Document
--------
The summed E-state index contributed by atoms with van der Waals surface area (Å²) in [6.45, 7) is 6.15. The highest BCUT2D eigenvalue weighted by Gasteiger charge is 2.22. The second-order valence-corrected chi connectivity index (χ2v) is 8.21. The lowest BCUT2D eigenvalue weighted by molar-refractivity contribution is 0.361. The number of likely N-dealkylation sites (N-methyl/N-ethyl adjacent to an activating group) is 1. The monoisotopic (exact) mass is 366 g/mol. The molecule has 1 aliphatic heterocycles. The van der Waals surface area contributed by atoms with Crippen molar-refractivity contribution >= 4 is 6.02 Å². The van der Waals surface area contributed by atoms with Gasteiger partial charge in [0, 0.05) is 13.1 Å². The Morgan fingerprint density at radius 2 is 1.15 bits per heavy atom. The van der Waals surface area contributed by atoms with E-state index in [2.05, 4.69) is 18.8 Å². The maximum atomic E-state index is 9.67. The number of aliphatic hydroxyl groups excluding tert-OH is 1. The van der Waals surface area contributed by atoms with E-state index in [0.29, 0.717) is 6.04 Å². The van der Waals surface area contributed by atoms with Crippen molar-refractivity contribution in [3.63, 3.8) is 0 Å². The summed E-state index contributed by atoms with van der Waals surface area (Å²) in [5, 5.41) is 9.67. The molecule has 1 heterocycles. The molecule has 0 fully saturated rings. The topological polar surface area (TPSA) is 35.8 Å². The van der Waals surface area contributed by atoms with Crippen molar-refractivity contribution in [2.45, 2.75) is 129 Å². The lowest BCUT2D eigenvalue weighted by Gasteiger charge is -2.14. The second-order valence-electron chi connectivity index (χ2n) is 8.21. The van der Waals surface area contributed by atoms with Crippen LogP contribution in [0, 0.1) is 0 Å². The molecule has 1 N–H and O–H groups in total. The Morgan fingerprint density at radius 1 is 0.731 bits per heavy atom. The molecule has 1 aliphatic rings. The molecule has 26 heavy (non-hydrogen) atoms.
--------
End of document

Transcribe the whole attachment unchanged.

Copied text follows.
The summed E-state index contributed by atoms with van der Waals surface area (Å²) in [6.45, 7) is 6.15. The highest BCUT2D eigenvalue weighted by Gasteiger charge is 2.22. The second-order valence-corrected chi connectivity index (χ2v) is 8.21. The lowest BCUT2D eigenvalue weighted by molar-refractivity contribution is 0.361. The number of likely N-dealkylation sites (N-methyl/N-ethyl adjacent to an activating group) is 1. The monoisotopic (exact) mass is 366 g/mol. The molecule has 1 aliphatic heterocycles. The van der Waals surface area contributed by atoms with Crippen molar-refractivity contribution >= 4 is 6.02 Å². The van der Waals surface area contributed by atoms with Gasteiger partial charge in [0, 0.05) is 13.1 Å². The Morgan fingerprint density at radius 2 is 1.15 bits per heavy atom. The van der Waals surface area contributed by atoms with E-state index in [2.05, 4.69) is 18.8 Å². The maximum atomic E-state index is 9.67. The number of aliphatic hydroxyl groups excluding tert-OH is 1. The van der Waals surface area contributed by atoms with E-state index in [0.29, 0.717) is 6.04 Å². The van der Waals surface area contributed by atoms with Crippen molar-refractivity contribution in [3.63, 3.8) is 0 Å². The summed E-state index contributed by atoms with van der Waals surface area (Å²) in [5, 5.41) is 9.67. The molecule has 1 heterocycles. The molecule has 0 fully saturated rings. The topological polar surface area (TPSA) is 35.8 Å². The van der Waals surface area contributed by atoms with Crippen molar-refractivity contribution in [2.45, 2.75) is 129 Å². The lowest BCUT2D eigenvalue weighted by Gasteiger charge is -2.14. The second-order valence-electron chi connectivity index (χ2n) is 8.21. The van der Waals surface area contributed by atoms with Crippen LogP contribution in [0, 0.1) is 0 Å². The molecule has 1 N–H and O–H groups in total. The Morgan fingerprint density at radius 1 is 0.731 bits per heavy atom. The molecule has 1 aliphatic rings. The molecule has 26 heavy (non-hydrogen) atoms.